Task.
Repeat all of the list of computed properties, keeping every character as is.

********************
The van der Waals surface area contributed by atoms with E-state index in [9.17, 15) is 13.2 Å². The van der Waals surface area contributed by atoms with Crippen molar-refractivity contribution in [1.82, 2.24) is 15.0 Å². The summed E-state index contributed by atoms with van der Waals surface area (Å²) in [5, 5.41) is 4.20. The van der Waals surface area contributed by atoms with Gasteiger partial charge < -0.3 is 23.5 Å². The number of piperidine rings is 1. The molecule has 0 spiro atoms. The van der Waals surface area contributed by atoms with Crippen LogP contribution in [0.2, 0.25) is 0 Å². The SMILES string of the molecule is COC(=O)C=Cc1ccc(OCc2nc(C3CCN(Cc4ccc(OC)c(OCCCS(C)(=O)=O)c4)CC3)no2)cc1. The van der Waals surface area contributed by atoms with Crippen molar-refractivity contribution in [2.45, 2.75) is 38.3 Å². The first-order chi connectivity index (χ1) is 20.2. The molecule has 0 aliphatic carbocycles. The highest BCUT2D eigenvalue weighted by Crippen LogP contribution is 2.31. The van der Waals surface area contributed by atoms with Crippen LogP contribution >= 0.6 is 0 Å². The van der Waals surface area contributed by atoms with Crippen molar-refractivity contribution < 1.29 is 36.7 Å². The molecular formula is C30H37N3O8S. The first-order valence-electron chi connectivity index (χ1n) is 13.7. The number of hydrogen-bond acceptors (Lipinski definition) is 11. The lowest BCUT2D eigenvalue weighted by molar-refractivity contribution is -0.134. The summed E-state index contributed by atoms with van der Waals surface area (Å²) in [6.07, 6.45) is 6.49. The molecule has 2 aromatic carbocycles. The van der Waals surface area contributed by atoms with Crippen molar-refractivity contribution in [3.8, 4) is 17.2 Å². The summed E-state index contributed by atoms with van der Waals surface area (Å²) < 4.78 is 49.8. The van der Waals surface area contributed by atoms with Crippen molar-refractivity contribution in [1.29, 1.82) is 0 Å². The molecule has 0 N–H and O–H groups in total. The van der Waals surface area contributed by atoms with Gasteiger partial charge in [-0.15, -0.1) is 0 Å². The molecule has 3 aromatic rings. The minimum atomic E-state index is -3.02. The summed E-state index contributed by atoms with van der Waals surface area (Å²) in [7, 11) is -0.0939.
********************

The van der Waals surface area contributed by atoms with E-state index in [9.17, 15) is 13.2 Å². The van der Waals surface area contributed by atoms with Crippen molar-refractivity contribution in [1.82, 2.24) is 15.0 Å². The summed E-state index contributed by atoms with van der Waals surface area (Å²) in [5, 5.41) is 4.20. The van der Waals surface area contributed by atoms with Gasteiger partial charge < -0.3 is 23.5 Å². The number of piperidine rings is 1. The molecule has 0 spiro atoms. The van der Waals surface area contributed by atoms with Crippen LogP contribution in [0.2, 0.25) is 0 Å². The SMILES string of the molecule is COC(=O)C=Cc1ccc(OCc2nc(C3CCN(Cc4ccc(OC)c(OCCCS(C)(=O)=O)c4)CC3)no2)cc1. The van der Waals surface area contributed by atoms with Crippen molar-refractivity contribution in [2.45, 2.75) is 38.3 Å². The first-order chi connectivity index (χ1) is 20.2. The molecule has 0 aliphatic carbocycles. The highest BCUT2D eigenvalue weighted by Crippen LogP contribution is 2.31. The van der Waals surface area contributed by atoms with Crippen LogP contribution >= 0.6 is 0 Å². The van der Waals surface area contributed by atoms with Crippen molar-refractivity contribution < 1.29 is 36.7 Å². The molecular formula is C30H37N3O8S. The first-order valence-electron chi connectivity index (χ1n) is 13.7. The number of hydrogen-bond acceptors (Lipinski definition) is 11. The lowest BCUT2D eigenvalue weighted by molar-refractivity contribution is -0.134. The summed E-state index contributed by atoms with van der Waals surface area (Å²) in [6.07, 6.45) is 6.49. The molecule has 2 aromatic carbocycles. The van der Waals surface area contributed by atoms with Crippen molar-refractivity contribution in [3.8, 4) is 17.2 Å². The summed E-state index contributed by atoms with van der Waals surface area (Å²) < 4.78 is 49.8. The van der Waals surface area contributed by atoms with Crippen molar-refractivity contribution in [1.29, 1.82) is 0 Å². The molecule has 0 N–H and O–H groups in total. The van der Waals surface area contributed by atoms with Gasteiger partial charge in [-0.15, -0.1) is 0 Å². The molecule has 3 aromatic rings. The minimum atomic E-state index is -3.02. The summed E-state index contributed by atoms with van der Waals surface area (Å²) in [7, 11) is -0.0939.